Casting foundries have become an integral part of our lives. Foundries contribute heavily to the automotive, electric, petroleum and machining industries. A foundry can produce sand casts, die casts or permanent mold casts. A foundry allows the consumer to have a smooth, textured, durable and non-corrosive product.
Die-casting products constitute more than 20% of daily household appliances. Engineers and scientists envisage that the importance of die-casting will only multiply in the future. The die-casting industry is going to grow from strength to strength owing to various technological advances. Die casting products have successfully invaded every sphere of household, commercial and industrial life. Their applications can be found in simple household appliances such as faucets to complex commercial and industrial applications in the automobile industry.Types of Dies:
The two commonly used casting processes in the foundry system are as follows:
- Single cavity to produce one component
- Multiple cavity to produce a number of identical parts
- Unit die to produce different parts at one time
- Combination dies to produce several different parts for an assembly.
Die Casting Process :
It can be defined as the process of forcing molten metal under high pressure into steel molds called "dies." In other words, die-casting forms an integral part of the metalworking industry. The dies used are expensive in nature to produce non-ferrous metal parts of zinc, aluminum and copper. Dies can be structured in diverse shapes to produce implements of various textures and sizes. In a foundry, casts of molten metal are produced on a daily basis. Though expensive, the method of die casting in a foundry follows particular steps.
Melting - This is the first step in the production of a cast. It usually involves developing the charge which is later to be melted inside a furnace. The "charge" consists of scrap which is internal and external in nature. While the external scrap consists of materials which are obtained from processes such as punching, forging and machining, the internal scrap comprises of gates, risers or defective castings. The charge can also include waste material of a liquid nature or the pure forms of an alloying metal. The charge is the most important component of the melting process. The process of melting moves through certain steps: first, the charge is melted, the melt is then refined, which is followed by adjustments of the melt chemistry, and finally it is put into a transport vessel.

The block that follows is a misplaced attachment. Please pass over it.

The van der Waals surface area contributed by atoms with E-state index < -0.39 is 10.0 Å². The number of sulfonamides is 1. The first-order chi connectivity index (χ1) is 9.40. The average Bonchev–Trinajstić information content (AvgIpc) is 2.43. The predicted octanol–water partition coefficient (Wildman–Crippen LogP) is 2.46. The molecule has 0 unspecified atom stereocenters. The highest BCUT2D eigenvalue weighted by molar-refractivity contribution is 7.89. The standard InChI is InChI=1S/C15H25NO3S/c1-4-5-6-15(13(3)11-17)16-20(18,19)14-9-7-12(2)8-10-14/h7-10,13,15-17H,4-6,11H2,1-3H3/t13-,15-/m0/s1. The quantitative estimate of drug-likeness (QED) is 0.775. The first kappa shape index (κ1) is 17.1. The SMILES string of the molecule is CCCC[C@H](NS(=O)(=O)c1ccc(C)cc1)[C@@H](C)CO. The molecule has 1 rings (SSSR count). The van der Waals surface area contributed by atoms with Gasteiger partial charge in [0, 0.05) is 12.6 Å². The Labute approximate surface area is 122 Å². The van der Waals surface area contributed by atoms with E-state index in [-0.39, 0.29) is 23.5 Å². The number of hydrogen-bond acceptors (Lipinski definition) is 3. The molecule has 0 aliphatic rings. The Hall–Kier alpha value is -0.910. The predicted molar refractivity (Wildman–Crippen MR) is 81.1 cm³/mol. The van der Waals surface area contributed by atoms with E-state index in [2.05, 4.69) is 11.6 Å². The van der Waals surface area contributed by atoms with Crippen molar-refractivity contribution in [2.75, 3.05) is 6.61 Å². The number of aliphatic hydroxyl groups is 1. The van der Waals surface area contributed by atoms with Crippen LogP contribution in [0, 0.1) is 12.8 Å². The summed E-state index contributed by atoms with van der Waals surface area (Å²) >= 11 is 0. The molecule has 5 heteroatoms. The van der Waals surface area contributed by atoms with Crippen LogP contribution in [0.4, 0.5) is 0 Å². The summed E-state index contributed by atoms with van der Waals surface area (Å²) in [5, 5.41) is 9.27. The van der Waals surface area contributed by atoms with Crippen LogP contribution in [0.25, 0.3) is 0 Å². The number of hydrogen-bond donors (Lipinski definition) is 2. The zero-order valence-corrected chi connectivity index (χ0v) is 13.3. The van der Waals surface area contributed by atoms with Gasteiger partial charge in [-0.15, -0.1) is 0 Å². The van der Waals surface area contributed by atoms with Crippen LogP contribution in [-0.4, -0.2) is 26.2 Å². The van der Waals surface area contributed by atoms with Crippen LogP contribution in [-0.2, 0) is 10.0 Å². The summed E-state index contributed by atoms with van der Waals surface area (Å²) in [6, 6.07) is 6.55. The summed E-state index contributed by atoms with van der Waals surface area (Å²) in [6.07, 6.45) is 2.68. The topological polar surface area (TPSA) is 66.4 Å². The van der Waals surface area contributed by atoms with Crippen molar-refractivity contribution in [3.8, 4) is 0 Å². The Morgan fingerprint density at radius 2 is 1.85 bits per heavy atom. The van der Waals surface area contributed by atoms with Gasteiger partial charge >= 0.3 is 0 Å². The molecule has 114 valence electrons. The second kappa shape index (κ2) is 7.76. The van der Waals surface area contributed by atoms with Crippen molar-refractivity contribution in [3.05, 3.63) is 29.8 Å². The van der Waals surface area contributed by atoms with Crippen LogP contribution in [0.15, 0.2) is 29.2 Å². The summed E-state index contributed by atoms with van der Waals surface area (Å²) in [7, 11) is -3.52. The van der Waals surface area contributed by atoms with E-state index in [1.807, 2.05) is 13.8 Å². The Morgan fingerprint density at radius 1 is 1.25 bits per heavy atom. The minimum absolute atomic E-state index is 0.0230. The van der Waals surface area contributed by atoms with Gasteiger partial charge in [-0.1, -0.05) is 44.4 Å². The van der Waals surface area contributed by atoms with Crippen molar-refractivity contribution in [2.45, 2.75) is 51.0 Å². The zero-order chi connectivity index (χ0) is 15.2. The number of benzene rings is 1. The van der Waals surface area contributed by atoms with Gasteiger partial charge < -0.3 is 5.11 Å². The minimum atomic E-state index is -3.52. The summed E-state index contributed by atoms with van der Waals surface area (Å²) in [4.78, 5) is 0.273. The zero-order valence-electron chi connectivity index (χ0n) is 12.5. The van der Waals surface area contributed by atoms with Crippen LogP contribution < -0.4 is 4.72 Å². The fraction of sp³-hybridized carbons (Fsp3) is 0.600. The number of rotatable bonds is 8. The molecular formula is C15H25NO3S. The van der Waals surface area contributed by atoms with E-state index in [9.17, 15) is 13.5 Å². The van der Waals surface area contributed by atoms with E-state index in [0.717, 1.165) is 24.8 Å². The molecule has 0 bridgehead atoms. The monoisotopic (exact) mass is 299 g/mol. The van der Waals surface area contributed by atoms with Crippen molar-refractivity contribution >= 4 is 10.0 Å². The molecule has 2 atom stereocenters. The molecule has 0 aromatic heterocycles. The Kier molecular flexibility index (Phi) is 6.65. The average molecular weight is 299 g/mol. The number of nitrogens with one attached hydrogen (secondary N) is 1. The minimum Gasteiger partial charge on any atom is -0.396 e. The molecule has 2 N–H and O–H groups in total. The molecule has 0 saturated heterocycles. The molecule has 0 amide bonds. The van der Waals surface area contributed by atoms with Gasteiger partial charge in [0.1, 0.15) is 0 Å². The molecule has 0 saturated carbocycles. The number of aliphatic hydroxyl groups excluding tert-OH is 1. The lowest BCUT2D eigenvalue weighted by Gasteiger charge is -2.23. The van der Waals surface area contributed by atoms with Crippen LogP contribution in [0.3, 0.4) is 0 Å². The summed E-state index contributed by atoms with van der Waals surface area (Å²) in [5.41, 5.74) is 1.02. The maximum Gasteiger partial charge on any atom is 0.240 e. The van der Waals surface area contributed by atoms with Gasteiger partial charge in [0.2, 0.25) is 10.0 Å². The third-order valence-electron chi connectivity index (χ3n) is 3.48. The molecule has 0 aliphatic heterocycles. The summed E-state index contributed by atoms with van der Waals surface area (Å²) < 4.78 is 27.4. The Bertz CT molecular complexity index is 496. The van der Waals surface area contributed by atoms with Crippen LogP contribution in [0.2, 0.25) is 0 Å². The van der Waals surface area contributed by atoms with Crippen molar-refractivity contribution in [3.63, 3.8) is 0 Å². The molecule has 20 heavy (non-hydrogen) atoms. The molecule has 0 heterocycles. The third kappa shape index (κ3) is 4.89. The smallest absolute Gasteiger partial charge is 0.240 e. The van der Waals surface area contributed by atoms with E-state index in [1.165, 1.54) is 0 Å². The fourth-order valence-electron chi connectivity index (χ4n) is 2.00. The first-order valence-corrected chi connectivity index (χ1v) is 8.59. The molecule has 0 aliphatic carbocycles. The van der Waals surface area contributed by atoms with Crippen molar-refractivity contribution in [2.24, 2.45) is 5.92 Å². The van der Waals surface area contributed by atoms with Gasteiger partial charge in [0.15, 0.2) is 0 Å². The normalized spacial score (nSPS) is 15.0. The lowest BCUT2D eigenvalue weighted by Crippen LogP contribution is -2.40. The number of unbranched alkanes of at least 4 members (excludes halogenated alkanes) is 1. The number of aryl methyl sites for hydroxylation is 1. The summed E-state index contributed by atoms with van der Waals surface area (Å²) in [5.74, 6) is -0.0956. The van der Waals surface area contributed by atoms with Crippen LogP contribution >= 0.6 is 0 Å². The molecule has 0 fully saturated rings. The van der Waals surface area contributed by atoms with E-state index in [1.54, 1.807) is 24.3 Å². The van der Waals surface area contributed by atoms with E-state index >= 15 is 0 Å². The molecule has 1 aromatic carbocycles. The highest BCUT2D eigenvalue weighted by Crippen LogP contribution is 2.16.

The molten metal is put or injected into the die under temperatures of high pressure equaling 10-210Mpa (1,450-30,500) PSI. The process can be categorized into the "Cold Chamber process" and the "Hot Chamber process."
Cold Chamber Process: In this process the molten metal is gently poured into the cold chamber for each shot. This allows for less time exposure between the cold plunger and the molten metal. The method is usually used for metal alloys of aluminum and copper.
Hot Chamber Process: The hot chamber process is mainly used for metals which boast of a low melting point and high fluidity. This includes metal alloys of tin, zinc and lead. The process entails the complete permanent immersion of the die in the molten metal. The hot pressure chamber is connected to this die. The connecting tube or inlet point of the chamber is opened briefly to enable the plunger to squeeze the molten metal into the die. Thus, the process has to be precise and quick.
Furnaces - A furnace is a vessel which is lined with some refractory substance, and it contains the material to be melted. Furnaces constitute a crucial component of a die-casting foundry and they provide energy for the melt down. Furnaces come in a range of sizes: some weigh only a few ounces while others weigh as much as hundreds of tons. They must be designed in accordance with the specifications of the metal to be melted. In addition, the furnace design must also meet the properties of the fuel which is used to generate the required high
Furnace choice is dependent on the alloy system and the quantities produced. Modern furnaces include electric arc furnaces (EAF), induction furnaces, cupolas, reverberate and crucible furnaces. Induction furnaces are usually used for ferrous materials, EAFs and cupolas. Reverberate and crucible furnaces are used for producing aluminum die-castings.
Molding - The molding process defines casting and the ultimate functioning of a die-casting foundry. The melted metal has to be poured into a mold. The mold used usually depends upon the foundry function and design including the quantity of liquid metal to be poured. It also depends upon the size and complexity of the desired casting.
Die casting is a versatile process enabling the high-speed production of complex and intricate appliances on a mass scale. The die casting foundry has simplified assembly line production enabling motor and metal industries to produce durable products.